Dr. Sussman offered the following three metrics or points of principle on which the committee could base its advice:

  • Is the ITS JPO providing appropriate ITS leadership?
  • Does the ITS JPO provide a technical and organizational platform on which to build effectively?
  • Is what the ITS JPO is proposing part of an integrating vision for ITS; i.e., is there an overarching vision and are ITS JPO proposals consistent with that vision?

To elaborate, Dr. Sussman used a basketball analogy.  Many basketball fans believe that Larry Bird, a former professional basketball player, is the greatest player of all time, not only because of his personal skills, but also because he made other ballplayers better as a result of the way he played.  Dr. Sussman completed the analogy by asking whether the ITS JPO makes state and local governments and the private sector better (in an ITS program sense).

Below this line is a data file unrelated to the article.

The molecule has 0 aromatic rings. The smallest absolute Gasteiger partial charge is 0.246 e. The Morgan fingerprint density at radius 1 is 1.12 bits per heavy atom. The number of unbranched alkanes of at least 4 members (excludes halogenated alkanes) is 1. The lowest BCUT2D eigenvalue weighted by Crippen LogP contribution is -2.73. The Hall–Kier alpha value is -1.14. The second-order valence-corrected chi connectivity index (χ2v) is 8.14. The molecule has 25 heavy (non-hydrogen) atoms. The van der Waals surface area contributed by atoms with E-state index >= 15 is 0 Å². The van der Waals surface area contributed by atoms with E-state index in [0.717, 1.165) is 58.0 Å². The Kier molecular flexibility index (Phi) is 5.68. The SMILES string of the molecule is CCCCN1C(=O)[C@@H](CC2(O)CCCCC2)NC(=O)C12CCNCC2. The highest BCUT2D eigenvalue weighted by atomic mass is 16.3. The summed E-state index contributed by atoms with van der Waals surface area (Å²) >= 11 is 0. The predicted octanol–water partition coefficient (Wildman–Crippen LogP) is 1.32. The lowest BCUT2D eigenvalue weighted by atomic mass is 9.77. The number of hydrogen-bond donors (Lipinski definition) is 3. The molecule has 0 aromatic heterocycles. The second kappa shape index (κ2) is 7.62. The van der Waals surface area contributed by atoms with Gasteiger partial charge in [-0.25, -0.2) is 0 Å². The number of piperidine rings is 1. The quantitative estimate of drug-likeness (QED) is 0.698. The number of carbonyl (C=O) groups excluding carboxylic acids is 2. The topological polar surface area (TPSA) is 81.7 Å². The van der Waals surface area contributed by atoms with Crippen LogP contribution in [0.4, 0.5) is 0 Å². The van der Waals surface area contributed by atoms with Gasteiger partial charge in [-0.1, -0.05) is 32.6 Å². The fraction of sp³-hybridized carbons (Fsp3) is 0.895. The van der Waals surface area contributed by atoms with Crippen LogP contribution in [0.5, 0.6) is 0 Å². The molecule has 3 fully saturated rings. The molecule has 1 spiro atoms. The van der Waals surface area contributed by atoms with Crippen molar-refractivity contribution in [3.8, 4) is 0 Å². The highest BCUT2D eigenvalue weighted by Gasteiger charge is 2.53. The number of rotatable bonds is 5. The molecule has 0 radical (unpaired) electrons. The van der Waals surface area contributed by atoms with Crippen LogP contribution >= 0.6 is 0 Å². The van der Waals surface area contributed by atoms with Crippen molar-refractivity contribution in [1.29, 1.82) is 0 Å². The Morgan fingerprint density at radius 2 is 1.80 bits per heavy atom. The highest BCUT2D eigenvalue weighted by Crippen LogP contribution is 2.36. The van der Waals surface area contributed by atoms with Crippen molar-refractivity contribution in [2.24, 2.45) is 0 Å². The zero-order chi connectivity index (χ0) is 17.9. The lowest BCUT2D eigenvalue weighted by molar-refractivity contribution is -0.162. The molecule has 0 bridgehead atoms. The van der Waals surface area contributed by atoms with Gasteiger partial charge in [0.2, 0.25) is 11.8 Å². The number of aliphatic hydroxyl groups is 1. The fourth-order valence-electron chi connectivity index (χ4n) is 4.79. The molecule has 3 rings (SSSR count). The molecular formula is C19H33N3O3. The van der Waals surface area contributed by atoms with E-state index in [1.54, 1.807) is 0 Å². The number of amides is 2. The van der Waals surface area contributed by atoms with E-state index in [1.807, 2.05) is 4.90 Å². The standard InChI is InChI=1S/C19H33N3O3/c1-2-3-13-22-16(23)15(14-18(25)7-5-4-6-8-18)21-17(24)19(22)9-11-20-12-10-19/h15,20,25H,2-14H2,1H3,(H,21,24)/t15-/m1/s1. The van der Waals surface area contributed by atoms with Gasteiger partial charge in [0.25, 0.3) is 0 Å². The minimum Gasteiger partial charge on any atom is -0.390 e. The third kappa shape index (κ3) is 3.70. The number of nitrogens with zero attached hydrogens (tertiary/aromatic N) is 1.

Dr. Sussman next addressed the establishment of an organizational framework for the committee’s operation.  He stated that his sense always has been that the value of the committee’s recommendations will be that they, presumably, will represent hard-won consensus across a group of informed stakeholders with a broad range of views.  However, the committee has experienced difficulty in reaching this consensus.  An idea that the committee has discussed to improve consensus-building and make better use of its members’ time is to form subcommittees.  These subcommittees would consider specific topics and present consensus-based recommendations for adoption by the committee of the whole.  Another idea is to involve high-level private and public sector senior officials in committee deliberations as a means of increasing their interest in ITS.  Specifically, Dr. Bertini raised the possibility that the committee could collaborate with the U.S. CTO.  This would be a way of encouraging high-level interest in ITS and would add value to the committee’s contributions beyond simply providing consensus advice.  Dr. Sussman invited Dr. Bertini’s comments on the possibility of forming subcommittees and on the proposed cooperation with the U.S. CTO.